Three Ways to Keep Chickens From Coming Home to Roost

 Oh my, have the chickens come home to roost.  Look around you and you can see it everywhere.  From politicians in hot water to a lifetime of not taking care of yourself resulting in a heart attack, it happens. 

Take Mike’s situation.  For the years that his parents owned and operated the company, they used the company as if it were their own personal piggy bank.  They resisted reinvesting in systems and other aspects of business that would make the company more sustainable.  They also lacked to save their resources outside the business so when it came time to retire, they needed as much as they could get as a purchase price for the company.  They sold it to Mike under terms to their advantage.  Fast forward to when Mike finds the company to be cash-strapped because of this obligation to pay out his parents.  It becomes a spiral because he doesn’t have the resources needed to keep the company competitive.  Ultimately, this threatens the sustainability of the company and his parents’ cash flow.  A triple whammy.  Now, it’s really not Mike’s fault.  It’s his parents’.  Those are some clucking ugly chickens coming home to roost.

When you consider that, according to the Exit Planning Institute, 50% of all business owners are forced out of their ownership due to unforeseen circumstances such as death, disability, divorce, disagreement, or distress, ensuring that your company is always ready for transition is the ultimate protection against the ruckus chickens make when they come home uninvited.

What does “ready for transition” mean though?  For a company, it means that the company is managed and operated in such a way that it can thrive and survive no matter who owns it, who its top customers and suppliers are, and how fast its growing.  It means that there is an experienced, qualified management team navigating the seas and systems in place to deliver consistent results to customers, employees, and other stakeholders.

For an owner, ready for transition means you have a plan and resources in place to weather what comes next, whatever it is, because we never really know what might be around the next corner.  You have goals you’re working towards and resources you’ve saved in line with those goals.  You’re nurturing a variety of interests and relationships outside of the business.  There’s a balance, or at least progress towards balance.  And when you decide (or are forced) to exit stage right, you can do so seamlessly into your new roles or adventures in life.

And then there’s readiness as a human.  Of course, taking care of our own health is the crux of all readiness.  Without our health, we’re sunk.  Regardless, unforeseen stuff happens.  A loved one’s health fails, or the proverbial Good Humor truck takes you out.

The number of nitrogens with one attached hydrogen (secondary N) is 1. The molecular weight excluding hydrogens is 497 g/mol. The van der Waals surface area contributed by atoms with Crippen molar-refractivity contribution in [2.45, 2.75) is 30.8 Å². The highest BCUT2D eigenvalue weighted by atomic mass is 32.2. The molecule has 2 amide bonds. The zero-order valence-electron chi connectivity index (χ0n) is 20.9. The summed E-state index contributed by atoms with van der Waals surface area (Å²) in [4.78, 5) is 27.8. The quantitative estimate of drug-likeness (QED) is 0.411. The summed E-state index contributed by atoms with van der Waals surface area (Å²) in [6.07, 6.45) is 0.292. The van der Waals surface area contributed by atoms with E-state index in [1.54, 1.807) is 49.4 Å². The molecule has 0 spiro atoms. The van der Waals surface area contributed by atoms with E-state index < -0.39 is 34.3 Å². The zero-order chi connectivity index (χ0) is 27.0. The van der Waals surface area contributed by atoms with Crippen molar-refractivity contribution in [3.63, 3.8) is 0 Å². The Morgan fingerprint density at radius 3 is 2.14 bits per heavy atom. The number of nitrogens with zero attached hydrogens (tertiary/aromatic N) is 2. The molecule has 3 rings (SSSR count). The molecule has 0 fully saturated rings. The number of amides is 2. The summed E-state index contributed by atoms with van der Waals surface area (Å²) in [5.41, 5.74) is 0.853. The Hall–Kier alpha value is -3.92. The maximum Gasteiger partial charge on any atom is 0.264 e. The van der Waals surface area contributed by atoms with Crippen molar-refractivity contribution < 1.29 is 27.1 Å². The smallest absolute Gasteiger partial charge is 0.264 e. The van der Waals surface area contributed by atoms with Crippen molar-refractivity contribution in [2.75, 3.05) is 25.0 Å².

To guard your nest egg, I recommend three ways to protect yourself from the chickens coming home to roost:

  1.  Build Your Personal Contingency Plan

Invest the time to make sure you have a contingency plan written out for your loved ones to refer to if something unforeseen happens.  This document outlines where the important papers are, who are the advisors and other key people inside the business and outside the family that should be contacted or have been assigned important roles in the face of the crisis.  What accounts, ranging from bank or business accounts to your computer and online systems, should people be aware of and able to access and manage on your behalf?  For business owners, the document goes an additional step further and outlines your wishes for managing the company during the crisis and ownership should you pass away.  As morbid and depressing it is to consider these eventualities, don’t chicken out.  Preparing this toolkit is an ultimate gift to your loved ones.

  1.  Check Your Personal Readiness

Do you have a personal growth plan?  What about a personal financial plan?  If yes, congratulations!  Hopefully, you’re checking in with yourself on a regular basis to monitor your progress and adjust your plans as life happens.  If you don’t have one or both of these, stop being a chicken.  You can start as simple as a weekly budget or get more sophisticated, tapping into advisors and others to help you.  Progress is far more important than perfection.  Take care of yourself.

  1.  Perform a Health Check on Your Company 

When was the last time that you sat down as a team of leaders in your company and talked deeply about the strengths and risks facing the business?  The most successful and valuable companies build this discipline into their routine planning process, allowing them to identify where chickens could come home to roost in the market, in their systems, and on their teams.  It’s how they stay nimble and able to win.  There are a variety of tools you can use for such a conversation.  I find having an outside facilitator particularly effective in drawing out multiple perspectives and developing better buy-in for owning meaningful action plans. 

I challenge you, as a part of National Chicken Month, to take steps to protect yourself from those chickens coming home to roost.  (Yes, September really is National Chicken Month.  Who knew?)  By accepting the challenge, I guarantee you’ll sleep better and start each day a bit more “sunny side up!”  

Download this free Business Readiness Checklist to get yourself started.

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